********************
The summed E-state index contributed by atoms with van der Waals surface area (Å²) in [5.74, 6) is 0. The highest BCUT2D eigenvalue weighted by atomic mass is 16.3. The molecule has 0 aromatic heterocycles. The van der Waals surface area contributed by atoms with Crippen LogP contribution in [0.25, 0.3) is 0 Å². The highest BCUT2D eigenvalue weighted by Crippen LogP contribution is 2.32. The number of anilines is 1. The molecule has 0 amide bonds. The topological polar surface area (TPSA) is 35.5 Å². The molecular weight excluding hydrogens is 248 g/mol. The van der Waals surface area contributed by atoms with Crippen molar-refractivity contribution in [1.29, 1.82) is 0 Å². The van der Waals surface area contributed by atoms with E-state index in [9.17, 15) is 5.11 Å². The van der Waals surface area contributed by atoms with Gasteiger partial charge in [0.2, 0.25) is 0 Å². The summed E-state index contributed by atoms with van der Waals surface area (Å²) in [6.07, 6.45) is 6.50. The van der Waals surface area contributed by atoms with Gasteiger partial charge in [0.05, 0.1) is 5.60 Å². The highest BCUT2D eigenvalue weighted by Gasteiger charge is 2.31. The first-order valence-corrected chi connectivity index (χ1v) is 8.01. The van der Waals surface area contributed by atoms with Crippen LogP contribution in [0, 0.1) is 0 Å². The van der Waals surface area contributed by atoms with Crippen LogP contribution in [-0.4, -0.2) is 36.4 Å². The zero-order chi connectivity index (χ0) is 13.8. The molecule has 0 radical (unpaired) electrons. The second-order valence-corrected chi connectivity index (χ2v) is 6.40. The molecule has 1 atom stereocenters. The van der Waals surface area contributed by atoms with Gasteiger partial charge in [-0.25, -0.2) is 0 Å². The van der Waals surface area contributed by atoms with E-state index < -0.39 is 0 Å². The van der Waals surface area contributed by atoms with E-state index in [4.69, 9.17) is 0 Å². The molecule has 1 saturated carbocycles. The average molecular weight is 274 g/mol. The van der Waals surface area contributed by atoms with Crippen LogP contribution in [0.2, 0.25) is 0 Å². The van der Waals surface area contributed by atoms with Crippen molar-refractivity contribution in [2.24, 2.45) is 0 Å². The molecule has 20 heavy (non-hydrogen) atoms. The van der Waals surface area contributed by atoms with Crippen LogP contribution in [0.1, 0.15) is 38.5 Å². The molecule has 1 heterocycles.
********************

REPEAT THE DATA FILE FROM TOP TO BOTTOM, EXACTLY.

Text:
The summed E-state index contributed by atoms with van der Waals surface area (Å²) in [5.74, 6) is 0. The highest BCUT2D eigenvalue weighted by atomic mass is 16.3. The molecule has 0 aromatic heterocycles. The van der Waals surface area contributed by atoms with Crippen LogP contribution in [0.25, 0.3) is 0 Å². The highest BCUT2D eigenvalue weighted by Crippen LogP contribution is 2.32. The number of anilines is 1. The molecule has 0 amide bonds. The topological polar surface area (TPSA) is 35.5 Å². The molecular weight excluding hydrogens is 248 g/mol. The van der Waals surface area contributed by atoms with Crippen molar-refractivity contribution in [1.29, 1.82) is 0 Å². The van der Waals surface area contributed by atoms with E-state index in [9.17, 15) is 5.11 Å². The van der Waals surface area contributed by atoms with Gasteiger partial charge in [0.2, 0.25) is 0 Å². The summed E-state index contributed by atoms with van der Waals surface area (Å²) in [6.07, 6.45) is 6.50. The van der Waals surface area contributed by atoms with Gasteiger partial charge in [0.05, 0.1) is 5.60 Å². The highest BCUT2D eigenvalue weighted by Gasteiger charge is 2.31. The first-order valence-corrected chi connectivity index (χ1v) is 8.01. The van der Waals surface area contributed by atoms with Crippen LogP contribution in [0, 0.1) is 0 Å². The van der Waals surface area contributed by atoms with Crippen LogP contribution in [-0.4, -0.2) is 36.4 Å². The zero-order chi connectivity index (χ0) is 13.8. The molecule has 0 radical (unpaired) electrons. The second-order valence-corrected chi connectivity index (χ2v) is 6.40. The molecule has 1 atom stereocenters. The van der Waals surface area contributed by atoms with Gasteiger partial charge in [-0.25, -0.2) is 0 Å². The van der Waals surface area contributed by atoms with E-state index < -0.39 is 0 Å². The van der Waals surface area contributed by atoms with E-state index in [4.69, 9.17) is 0 Å². The molecule has 1 saturated carbocycles. The average molecular weight is 274 g/mol. The van der Waals surface area contributed by atoms with Crippen LogP contribution in [0.2, 0.25) is 0 Å². The van der Waals surface area contributed by atoms with Crippen molar-refractivity contribution in [2.24, 2.45) is 0 Å². The molecule has 20 heavy (non-hydrogen) atoms. The van der Waals surface area contributed by atoms with Crippen LogP contribution in [0.1, 0.15) is 38.5 Å². The molecule has 1 heterocycles.